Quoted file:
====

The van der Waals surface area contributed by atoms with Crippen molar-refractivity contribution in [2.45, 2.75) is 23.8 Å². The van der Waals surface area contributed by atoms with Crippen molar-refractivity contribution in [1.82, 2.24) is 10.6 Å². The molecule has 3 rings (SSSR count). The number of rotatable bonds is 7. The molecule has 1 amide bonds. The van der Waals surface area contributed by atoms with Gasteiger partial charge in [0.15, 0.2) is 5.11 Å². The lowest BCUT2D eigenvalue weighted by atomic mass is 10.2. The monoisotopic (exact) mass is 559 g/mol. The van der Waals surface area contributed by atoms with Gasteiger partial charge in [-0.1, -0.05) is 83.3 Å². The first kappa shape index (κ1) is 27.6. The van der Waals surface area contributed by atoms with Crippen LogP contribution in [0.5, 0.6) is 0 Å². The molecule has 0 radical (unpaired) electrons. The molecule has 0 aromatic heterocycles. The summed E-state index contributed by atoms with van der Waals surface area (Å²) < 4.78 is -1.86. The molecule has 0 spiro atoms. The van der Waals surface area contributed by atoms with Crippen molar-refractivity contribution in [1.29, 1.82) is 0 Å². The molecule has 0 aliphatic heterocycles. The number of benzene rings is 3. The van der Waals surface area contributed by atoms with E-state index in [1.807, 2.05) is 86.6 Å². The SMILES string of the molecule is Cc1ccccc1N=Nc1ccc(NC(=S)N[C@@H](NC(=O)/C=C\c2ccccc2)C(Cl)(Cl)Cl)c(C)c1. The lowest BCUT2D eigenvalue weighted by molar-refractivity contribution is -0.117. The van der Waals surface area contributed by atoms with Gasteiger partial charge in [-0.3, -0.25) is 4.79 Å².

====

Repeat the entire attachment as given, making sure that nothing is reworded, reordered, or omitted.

The van der Waals surface area contributed by atoms with Crippen molar-refractivity contribution in [2.45, 2.75) is 23.8 Å². The van der Waals surface area contributed by atoms with Crippen molar-refractivity contribution in [1.82, 2.24) is 10.6 Å². The molecule has 3 rings (SSSR count). The number of rotatable bonds is 7. The molecule has 1 amide bonds. The van der Waals surface area contributed by atoms with Gasteiger partial charge in [0.15, 0.2) is 5.11 Å². The lowest BCUT2D eigenvalue weighted by atomic mass is 10.2. The monoisotopic (exact) mass is 559 g/mol. The van der Waals surface area contributed by atoms with Gasteiger partial charge in [-0.1, -0.05) is 83.3 Å². The first kappa shape index (κ1) is 27.6. The van der Waals surface area contributed by atoms with Crippen LogP contribution in [0.5, 0.6) is 0 Å². The molecule has 0 radical (unpaired) electrons. The molecule has 0 aromatic heterocycles. The summed E-state index contributed by atoms with van der Waals surface area (Å²) < 4.78 is -1.86. The molecule has 0 spiro atoms. The van der Waals surface area contributed by atoms with Crippen molar-refractivity contribution in [1.29, 1.82) is 0 Å². The molecule has 0 aliphatic heterocycles. The number of benzene rings is 3. The van der Waals surface area contributed by atoms with E-state index in [1.807, 2.05) is 86.6 Å². The SMILES string of the molecule is Cc1ccccc1N=Nc1ccc(NC(=S)N[C@@H](NC(=O)/C=C\c2ccccc2)C(Cl)(Cl)Cl)c(C)c1. The lowest BCUT2D eigenvalue weighted by molar-refractivity contribution is -0.117. The van der Waals surface area contributed by atoms with Gasteiger partial charge in [-0.3, -0.25) is 4.79 Å².